Antidepressants are medications used to relieve clinical depression, social anxiety disorder, seasonal affective disorder, mild chronic depression and similar other conditions. Developed around the 1950s the use of these medications has become much pronounced over the last 20 years. While they ae commonly prescribed medications, their long-term health effects always remain debated. But there is a depressing news about these antidepressants-taking these medications increases the risk of death by 33%, according to a new study.
Serotonin reuptake inhibitors (SSRIs) are the most common type of antidepressants that work by blocking the reabsorption of the happiness neurotransmitter serotonin. Depression is the lack of happiness or the existence of melancholy. People with depression have reduced level of the happiness hormone, serotonin and when its reuptake is prevented, the drug enables the individual to make maximum use of what he/she has. Long-term effects of these drugs are controversial and this prompted a group of researchers to probe whether the link between antidepressant use and mortality risk is substantial.
The research analyzed 16 studies comprising of 3,75,000 participants looking for any information on cardiovascular disease, cardiovascular risk and the antidepressant class. The research team analyzed the effect of antidepressants on two different populations-general and cardiovascular patients. Results showed that using antidepressants increased risk of death from any cause by 33% and the risk of death due to cardiovascular events by 14%. Whereas, in cardiovascular patients using antidepressants, the use was associated with a nonsignificant decrease in mortality and cardiovascular events. The anticlotting nature of these medications may help in blood flow to the heart when blood vessels are blocked and this might be the reason for the decrease in mortality in cardiovascular patients. It also gels with the long-term hypothesis that antidepressants work favorable to cardiovascular disease patients due to their anticoagulant properties but are harmful to those who are healthy.
A small note on serotonin: Serotonin is produced by nerve cells in the brain and is used by nerves to communicate with one another. When a nerve releases serotonin into the space surrounding it, the neurotransmitter either swims across the space attaching itself to receptors on the surface of nearby nerves or attaching itself to the nerves that release it, to be taken up again by the nerve, recycled and released again. This process is called reuptake. Medications like SSRIs block the reuptake of serotonin and change the level of serotonin in the brain.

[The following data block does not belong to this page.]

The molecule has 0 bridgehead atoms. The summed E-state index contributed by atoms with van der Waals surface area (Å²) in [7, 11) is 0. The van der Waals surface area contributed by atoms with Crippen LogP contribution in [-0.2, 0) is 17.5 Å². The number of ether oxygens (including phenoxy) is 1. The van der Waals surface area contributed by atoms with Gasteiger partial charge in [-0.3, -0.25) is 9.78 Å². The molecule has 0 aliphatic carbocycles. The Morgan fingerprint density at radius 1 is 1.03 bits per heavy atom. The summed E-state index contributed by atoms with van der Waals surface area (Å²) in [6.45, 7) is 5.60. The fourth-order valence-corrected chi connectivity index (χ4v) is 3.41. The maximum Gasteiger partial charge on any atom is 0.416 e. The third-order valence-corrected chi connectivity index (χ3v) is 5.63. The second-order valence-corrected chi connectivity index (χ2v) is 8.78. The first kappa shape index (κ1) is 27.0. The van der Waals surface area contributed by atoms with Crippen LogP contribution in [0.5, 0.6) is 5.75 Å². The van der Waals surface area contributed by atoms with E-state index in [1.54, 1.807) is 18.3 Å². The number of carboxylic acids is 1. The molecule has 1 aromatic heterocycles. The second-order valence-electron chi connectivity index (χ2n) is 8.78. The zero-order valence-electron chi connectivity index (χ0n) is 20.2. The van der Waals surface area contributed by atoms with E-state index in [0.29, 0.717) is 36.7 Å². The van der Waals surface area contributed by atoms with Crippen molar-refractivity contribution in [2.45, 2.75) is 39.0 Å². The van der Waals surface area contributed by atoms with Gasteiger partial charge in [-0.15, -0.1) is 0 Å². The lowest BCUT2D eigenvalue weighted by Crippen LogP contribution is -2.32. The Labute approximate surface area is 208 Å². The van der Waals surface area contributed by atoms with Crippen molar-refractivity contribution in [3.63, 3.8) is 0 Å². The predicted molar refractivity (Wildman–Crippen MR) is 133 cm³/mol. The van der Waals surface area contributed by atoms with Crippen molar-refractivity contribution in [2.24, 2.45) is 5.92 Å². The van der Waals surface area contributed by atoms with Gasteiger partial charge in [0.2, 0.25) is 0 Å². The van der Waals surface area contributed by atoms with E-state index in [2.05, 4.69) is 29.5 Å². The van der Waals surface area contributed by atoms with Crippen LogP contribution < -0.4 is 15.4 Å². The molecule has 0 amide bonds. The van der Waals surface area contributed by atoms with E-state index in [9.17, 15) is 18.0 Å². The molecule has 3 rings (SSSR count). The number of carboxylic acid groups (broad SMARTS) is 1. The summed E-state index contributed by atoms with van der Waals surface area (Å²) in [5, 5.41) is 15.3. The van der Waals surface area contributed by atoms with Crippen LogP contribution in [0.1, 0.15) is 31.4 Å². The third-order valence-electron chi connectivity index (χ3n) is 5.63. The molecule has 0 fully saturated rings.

Overall Body Damage
By blocking serotonin transporter or the norepinephrine transporter, antidepressants prevent cells in organs from taking up these chemicals the way they normally do. As a result, these drugs impair the functioning of many processes in the body. For example, serotonin plays a vital role in growth, reproduction, digestion, immune function and other processes in almost every organ in the body. Disturbing serotonin functioning can affect all these processes in a major way and even lead to greater risk of death in various ways. Serotonin, the happiness hormone, is also triggered by the food choices that we make. Eat your way to happiness with the help of the food list at www.firsteatright.com.
Most antidepressants are prescribed by general physicians without the diagnosis from a psychiatric. Healthcare professionals must weigh the pros and cons before prescribing these medications. Antidepressants work great on patients with depression, improve their quality of life and prevent them from suicidal thoughts. All along, these can also come up with medical complications and side effects. It is up to the physician to take an informed decision and suggest the best remedy to his/her patient.
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Dietitian & Nutritionist Dr. Nafeesa Imteyaz.